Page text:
By Michael Angelo S. Murillo, Senior Reporter
NO longer the perennial whipping boys at the University Athletic Association of the Philippines (UAAP), the UP Fighting Maroons are aware of the need to have things sustained for now and the future so as not to let their efforts go to waste.
Speaking at the Power & Play radio program of former Philippine Basketball Association commissioner Noli Eala last Saturday, University of the Philippines men’s basketball coach Bo Perasol shared that he is happy to see their vision of having State U be competitive anew at the UAAP steadily bearing fruit and that he hopes they get to stay the course.
“The renewed basketball program of UP started five years ago. Prior to that there was not really a solid program to speak of. At the onset what we were talking about is how to have a sustainable program, which extends up to this day now that we are doing well,” said Mr. Perasol, who is the coach of the Fighting Maroons since 2016.
“We wanted to emulate what others were doing, like Ateneo, La Salle and FEU (Far Eastern University) which are not personality-based. Meaning, let’s say a particular coach leaves, the program continues. It was [not the case] for UP in years past. We’re just trying to make it sustainable and for the team not to revert to the days when it cannot win games. Instead we want to give ourselves a chance to compete at a high level each season,” he added.
The coach, who also played for UP in college, went on to say that the formation and the coming on board of nowhere to go but UP Foundation, Inc. have done wonders to the school’s sports programs, paving the way for the school to be considered by potential recruits as a destination to showcase their wares.
“This system we are having in UP is a very unique model. We are a public school with very little funding, if at all, for our varsity teams. What we did in the last few seasons is get as a model what Ateneo and La Salle were doing where their funding comes mostly from their alumni. But what we did differently was institutionalize the sponsorship,” Mr. Perasol said.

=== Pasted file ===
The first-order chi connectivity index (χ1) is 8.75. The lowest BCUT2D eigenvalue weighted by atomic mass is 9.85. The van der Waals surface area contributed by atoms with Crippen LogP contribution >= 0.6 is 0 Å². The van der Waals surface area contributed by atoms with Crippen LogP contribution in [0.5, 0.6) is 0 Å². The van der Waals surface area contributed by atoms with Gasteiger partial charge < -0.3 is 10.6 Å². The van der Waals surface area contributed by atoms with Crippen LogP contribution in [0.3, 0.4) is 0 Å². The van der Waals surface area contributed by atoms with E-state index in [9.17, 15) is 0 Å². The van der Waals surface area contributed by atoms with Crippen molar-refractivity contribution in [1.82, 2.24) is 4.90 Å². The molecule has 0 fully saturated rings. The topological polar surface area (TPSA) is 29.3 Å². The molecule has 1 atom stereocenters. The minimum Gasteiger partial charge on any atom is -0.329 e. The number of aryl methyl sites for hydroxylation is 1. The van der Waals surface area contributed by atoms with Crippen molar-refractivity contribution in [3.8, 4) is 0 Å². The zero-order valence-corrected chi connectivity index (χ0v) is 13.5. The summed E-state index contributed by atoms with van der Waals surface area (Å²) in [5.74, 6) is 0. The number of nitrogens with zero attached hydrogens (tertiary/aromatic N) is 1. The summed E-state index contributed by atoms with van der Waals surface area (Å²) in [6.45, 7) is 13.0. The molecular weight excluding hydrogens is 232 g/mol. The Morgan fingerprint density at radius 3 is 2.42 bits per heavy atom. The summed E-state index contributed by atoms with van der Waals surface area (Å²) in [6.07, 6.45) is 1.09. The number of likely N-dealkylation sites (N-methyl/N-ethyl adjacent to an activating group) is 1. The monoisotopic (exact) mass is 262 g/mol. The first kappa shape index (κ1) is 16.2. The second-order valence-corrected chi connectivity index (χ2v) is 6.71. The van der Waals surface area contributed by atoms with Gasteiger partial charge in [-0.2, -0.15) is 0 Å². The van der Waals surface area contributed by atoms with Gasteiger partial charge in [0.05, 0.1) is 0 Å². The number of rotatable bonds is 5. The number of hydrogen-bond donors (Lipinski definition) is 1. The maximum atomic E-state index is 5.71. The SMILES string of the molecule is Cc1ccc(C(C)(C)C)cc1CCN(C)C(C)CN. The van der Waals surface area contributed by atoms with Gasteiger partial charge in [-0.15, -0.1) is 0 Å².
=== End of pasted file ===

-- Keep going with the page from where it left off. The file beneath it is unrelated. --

“Nowhere to go but UP is a pioneering group of people who just want to help UP. Through it we are assured that we stay with one program to follow and it’s not going to be different people or groups supporting each time,” he added.
Given the situation they are in right now as an organization, Mr. Perasol said he believes that they are in firm position to compete but was quick to say that work has to be put in to be in a better position to make everything fall into place.
“I’m excited for the season (Season 83) whenever it will start. I think we can compete and it’s very reassuring that we have new blood in our fold now,” he said.
UP has been busy in the offseason, welcoming new players in preparation for the future when their current stalwarts move on.
Recently the Fighting Maroons secured commitments from “super juniors” Carl Tamayo and Gerry Abadiano from the Nazareth School of National University, who Mr. Perasol is very high on.
“They (Tamayo and Abadiano) have the experience, championship experience. We were able to play against them and their bodies are ready for the seniors. But of course they have to continue working to fulfil their potential,” the UP coach said of their latest recruits.
Apart from Tamayo and Abadiano, UP also now has Xavier School’s Miguel Tan, Fil-Canadians Alonso Tan and Anton Eusebio, Fil-Australian center Ethan Kirkness, Fil-Am guard Sam Dowd, and Gilas Youth cadet RC Calimag as well as transferees Joel Cagulangan and Malick Diouf.
The last two UAAP seasons have an eventful one for the Diliman-based school, barging into the finals after a three-decade absence in Season 81 and last year making it to the Final Four for the second straight season.